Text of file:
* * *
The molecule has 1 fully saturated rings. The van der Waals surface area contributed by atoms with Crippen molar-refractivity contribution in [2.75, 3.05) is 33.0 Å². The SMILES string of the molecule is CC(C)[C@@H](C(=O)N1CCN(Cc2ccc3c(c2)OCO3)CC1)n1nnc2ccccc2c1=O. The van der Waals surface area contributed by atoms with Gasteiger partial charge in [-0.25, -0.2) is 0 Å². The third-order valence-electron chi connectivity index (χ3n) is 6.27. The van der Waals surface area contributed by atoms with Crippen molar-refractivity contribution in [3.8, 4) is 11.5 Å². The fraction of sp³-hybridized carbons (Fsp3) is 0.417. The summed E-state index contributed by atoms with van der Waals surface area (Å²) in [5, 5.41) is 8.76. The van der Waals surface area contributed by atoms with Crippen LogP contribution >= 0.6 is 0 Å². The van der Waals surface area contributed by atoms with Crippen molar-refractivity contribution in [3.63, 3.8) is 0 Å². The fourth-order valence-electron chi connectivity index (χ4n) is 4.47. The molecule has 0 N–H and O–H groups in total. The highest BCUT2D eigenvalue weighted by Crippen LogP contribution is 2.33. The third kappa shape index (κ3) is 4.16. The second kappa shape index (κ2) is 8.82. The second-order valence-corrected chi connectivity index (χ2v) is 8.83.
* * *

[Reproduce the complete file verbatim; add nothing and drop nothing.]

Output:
The molecule has 1 fully saturated rings. The van der Waals surface area contributed by atoms with Crippen molar-refractivity contribution in [2.75, 3.05) is 33.0 Å². The SMILES string of the molecule is CC(C)[C@@H](C(=O)N1CCN(Cc2ccc3c(c2)OCO3)CC1)n1nnc2ccccc2c1=O. The van der Waals surface area contributed by atoms with Gasteiger partial charge in [-0.25, -0.2) is 0 Å². The third-order valence-electron chi connectivity index (χ3n) is 6.27. The van der Waals surface area contributed by atoms with Crippen molar-refractivity contribution in [3.8, 4) is 11.5 Å². The fraction of sp³-hybridized carbons (Fsp3) is 0.417. The summed E-state index contributed by atoms with van der Waals surface area (Å²) in [5, 5.41) is 8.76. The van der Waals surface area contributed by atoms with Crippen LogP contribution >= 0.6 is 0 Å². The van der Waals surface area contributed by atoms with Crippen molar-refractivity contribution in [3.63, 3.8) is 0 Å². The fourth-order valence-electron chi connectivity index (χ4n) is 4.47. The molecule has 0 N–H and O–H groups in total. The highest BCUT2D eigenvalue weighted by Crippen LogP contribution is 2.33. The third kappa shape index (κ3) is 4.16. The second kappa shape index (κ2) is 8.82. The second-order valence-corrected chi connectivity index (χ2v) is 8.83.